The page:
Is Sentinel-3 good enough... for ice?
Sentinel-3 can certainly do a job, and with funding already in place to fly four of these satellites Europe's radar observations of a changing Antarctic can continue unbroken into the 2030s. That'll represent an unambiguous climate trend of more than 40 years.
The question for the European Union and its technical partner, the European Space Agency, is whether they could do even better?
The Cryosat spacecraft - as its name suggests - is a specialised ice-monitoring satellite. It was an experiment with dual-antenna technology that outperforms all other radar altimeters in those hard-to-sense mountainous locations.
It also flies closer to the pole, allowing it to see more of the ice sheet.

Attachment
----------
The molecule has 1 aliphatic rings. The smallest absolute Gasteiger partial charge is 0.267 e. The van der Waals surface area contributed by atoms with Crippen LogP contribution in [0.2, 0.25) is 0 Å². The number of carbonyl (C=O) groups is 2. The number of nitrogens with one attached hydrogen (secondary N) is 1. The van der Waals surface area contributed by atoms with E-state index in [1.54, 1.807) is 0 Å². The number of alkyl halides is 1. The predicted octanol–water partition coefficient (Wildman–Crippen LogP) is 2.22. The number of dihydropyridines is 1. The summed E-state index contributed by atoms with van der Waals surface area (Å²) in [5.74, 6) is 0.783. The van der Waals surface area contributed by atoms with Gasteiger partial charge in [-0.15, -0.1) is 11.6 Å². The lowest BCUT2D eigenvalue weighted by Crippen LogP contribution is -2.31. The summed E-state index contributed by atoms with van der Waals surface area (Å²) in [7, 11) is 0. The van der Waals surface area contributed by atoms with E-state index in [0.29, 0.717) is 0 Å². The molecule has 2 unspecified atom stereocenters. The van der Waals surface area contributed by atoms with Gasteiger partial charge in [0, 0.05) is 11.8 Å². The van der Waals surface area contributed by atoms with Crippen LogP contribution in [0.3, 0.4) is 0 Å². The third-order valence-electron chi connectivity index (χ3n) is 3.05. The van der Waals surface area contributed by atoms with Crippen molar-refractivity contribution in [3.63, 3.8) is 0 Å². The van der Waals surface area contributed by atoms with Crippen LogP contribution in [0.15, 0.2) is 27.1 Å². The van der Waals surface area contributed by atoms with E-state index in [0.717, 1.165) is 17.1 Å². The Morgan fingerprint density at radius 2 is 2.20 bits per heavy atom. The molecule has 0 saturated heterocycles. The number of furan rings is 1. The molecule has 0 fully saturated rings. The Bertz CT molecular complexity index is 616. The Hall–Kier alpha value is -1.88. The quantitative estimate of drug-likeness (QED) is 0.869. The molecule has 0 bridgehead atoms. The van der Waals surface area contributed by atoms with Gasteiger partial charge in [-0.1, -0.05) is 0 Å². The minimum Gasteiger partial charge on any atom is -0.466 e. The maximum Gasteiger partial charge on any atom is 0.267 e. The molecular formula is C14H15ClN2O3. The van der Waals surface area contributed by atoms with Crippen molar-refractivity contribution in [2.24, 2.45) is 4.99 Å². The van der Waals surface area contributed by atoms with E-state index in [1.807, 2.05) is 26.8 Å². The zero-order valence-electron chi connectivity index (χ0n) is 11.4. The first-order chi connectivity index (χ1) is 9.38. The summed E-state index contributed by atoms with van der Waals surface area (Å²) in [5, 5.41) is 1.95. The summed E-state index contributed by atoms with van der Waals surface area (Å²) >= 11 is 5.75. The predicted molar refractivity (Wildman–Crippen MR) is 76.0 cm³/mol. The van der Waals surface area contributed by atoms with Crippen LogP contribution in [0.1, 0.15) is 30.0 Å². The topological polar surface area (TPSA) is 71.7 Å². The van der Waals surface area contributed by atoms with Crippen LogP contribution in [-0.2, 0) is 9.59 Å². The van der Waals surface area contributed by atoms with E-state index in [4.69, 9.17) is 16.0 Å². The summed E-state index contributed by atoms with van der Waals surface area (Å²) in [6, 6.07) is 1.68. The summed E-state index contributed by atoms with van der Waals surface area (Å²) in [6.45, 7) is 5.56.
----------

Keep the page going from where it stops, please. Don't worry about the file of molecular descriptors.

And that's vital not just in Antarctica but also at the other end of the planet, where the Sentinel leaves a large "data hole" that cuts off the top of Greenland.
"Mass loss in the northern part of Greenland has set in during the past years and as the polar amplification is leading to higher temperature rise in the north, it is absolutely crucial for mass loss estimates in the next decades to have an instrument that is covering the north of Greenland," Prof Angelika Humbert from the Alfred Wegener Institute in Bremerhaven, Germany, told BBC News.
European research ministers at the end of the year will be presented with the option to pursue a Cryosat follow-on mission, which currently has the codename of Cristal.
"Ground processing can be upgraded after launch, but not the altimeter itself," commented Dr Amandine Guillot from the French space agency (Cnes)
"That's why, for example, the Sentinel-3 altimeter is not able to retrieve as much data as Cryosat over the coastal zone of Antarctica.
"That is why the Cristal mission, which has the primary objective of ice monitoring, has a real added-value with respect to the Sentinel-3 mission."
Jonathan.Amos-INTERNET@bbc.co.uk and follow me on Twitter:@BBCAmos